CCI also questioned Google’s practice of denying market access to competing UPI apps. For example, apps listed in the Google Play Store cannot offer in-app purchases via other methods. Besides, Google’s proprietary apps were tied to RSAs, which allegedly benefited Google’s advertising revenues.
Earlier, Google had delayed the implementation of its payment system requirements for Indian app creators. Google said the delay was due to a sustained pushback from developers. Now, it has filed an appeal in the National Company Law Appellate Tribunal.
In addition to the penalty, Google has agreed to invest $10 billion in India over the next two years. Moreover, Google has given an extension to developers in India until October 31, 2022.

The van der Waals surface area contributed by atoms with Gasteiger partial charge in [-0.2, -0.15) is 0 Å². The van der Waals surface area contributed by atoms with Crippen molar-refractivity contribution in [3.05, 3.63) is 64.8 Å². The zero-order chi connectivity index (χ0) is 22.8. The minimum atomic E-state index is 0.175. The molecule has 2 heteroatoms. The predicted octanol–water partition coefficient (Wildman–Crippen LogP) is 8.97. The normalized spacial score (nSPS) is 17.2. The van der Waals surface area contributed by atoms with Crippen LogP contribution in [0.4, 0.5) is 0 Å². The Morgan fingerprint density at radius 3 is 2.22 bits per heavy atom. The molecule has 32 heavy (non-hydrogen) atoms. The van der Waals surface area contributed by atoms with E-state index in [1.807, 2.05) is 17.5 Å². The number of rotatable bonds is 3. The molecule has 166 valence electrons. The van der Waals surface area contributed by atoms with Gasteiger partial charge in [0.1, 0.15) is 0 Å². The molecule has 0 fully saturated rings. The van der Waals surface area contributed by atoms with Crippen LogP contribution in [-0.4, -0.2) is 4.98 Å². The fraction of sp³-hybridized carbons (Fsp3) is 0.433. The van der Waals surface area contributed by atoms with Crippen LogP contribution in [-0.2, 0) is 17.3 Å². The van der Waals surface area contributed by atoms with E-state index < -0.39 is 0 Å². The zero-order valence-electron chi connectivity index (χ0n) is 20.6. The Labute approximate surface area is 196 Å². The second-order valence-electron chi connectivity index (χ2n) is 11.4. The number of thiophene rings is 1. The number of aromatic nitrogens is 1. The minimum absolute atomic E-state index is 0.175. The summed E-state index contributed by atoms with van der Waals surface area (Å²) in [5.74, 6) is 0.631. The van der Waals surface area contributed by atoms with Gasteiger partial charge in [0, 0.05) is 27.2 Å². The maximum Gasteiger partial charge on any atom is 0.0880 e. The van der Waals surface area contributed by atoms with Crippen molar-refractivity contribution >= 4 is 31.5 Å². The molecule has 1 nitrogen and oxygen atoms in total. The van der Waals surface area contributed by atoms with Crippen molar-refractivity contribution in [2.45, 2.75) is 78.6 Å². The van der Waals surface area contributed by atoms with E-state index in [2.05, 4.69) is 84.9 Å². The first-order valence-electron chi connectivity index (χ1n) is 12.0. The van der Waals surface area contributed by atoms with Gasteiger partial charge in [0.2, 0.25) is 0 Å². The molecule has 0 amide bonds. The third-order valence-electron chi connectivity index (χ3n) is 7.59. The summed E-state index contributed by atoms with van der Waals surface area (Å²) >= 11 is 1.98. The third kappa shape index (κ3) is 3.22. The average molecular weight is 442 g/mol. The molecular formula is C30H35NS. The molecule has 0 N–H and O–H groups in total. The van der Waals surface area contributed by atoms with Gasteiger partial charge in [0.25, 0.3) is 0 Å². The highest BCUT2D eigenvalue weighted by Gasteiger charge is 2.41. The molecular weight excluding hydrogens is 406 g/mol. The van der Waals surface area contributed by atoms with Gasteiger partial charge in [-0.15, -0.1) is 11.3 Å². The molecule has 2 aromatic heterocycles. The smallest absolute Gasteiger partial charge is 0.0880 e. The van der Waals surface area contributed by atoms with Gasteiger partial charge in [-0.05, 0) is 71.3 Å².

Although the order has been challenged, it is likely to be a useful model for antitrust agencies in the future.
Phone makers object to CCI’s proposed solutions
There’s a lot of buzz about the Canadian Competition Commission’s upcoming mega-examination of Google’s slick Android operating system. While CCI’s ruling is expected to be a slam dunk, some phone makers have a more negative take on the news. Whether that’s a good thing or not is another matter, as is the state of the nation’s high tech hardware industry. Fortunately, a handful of the country’s brightest techies have had the foresight to keep an eye on the prize in anticipation of a visit from one of the competition’s best and brightest. It’s a small world.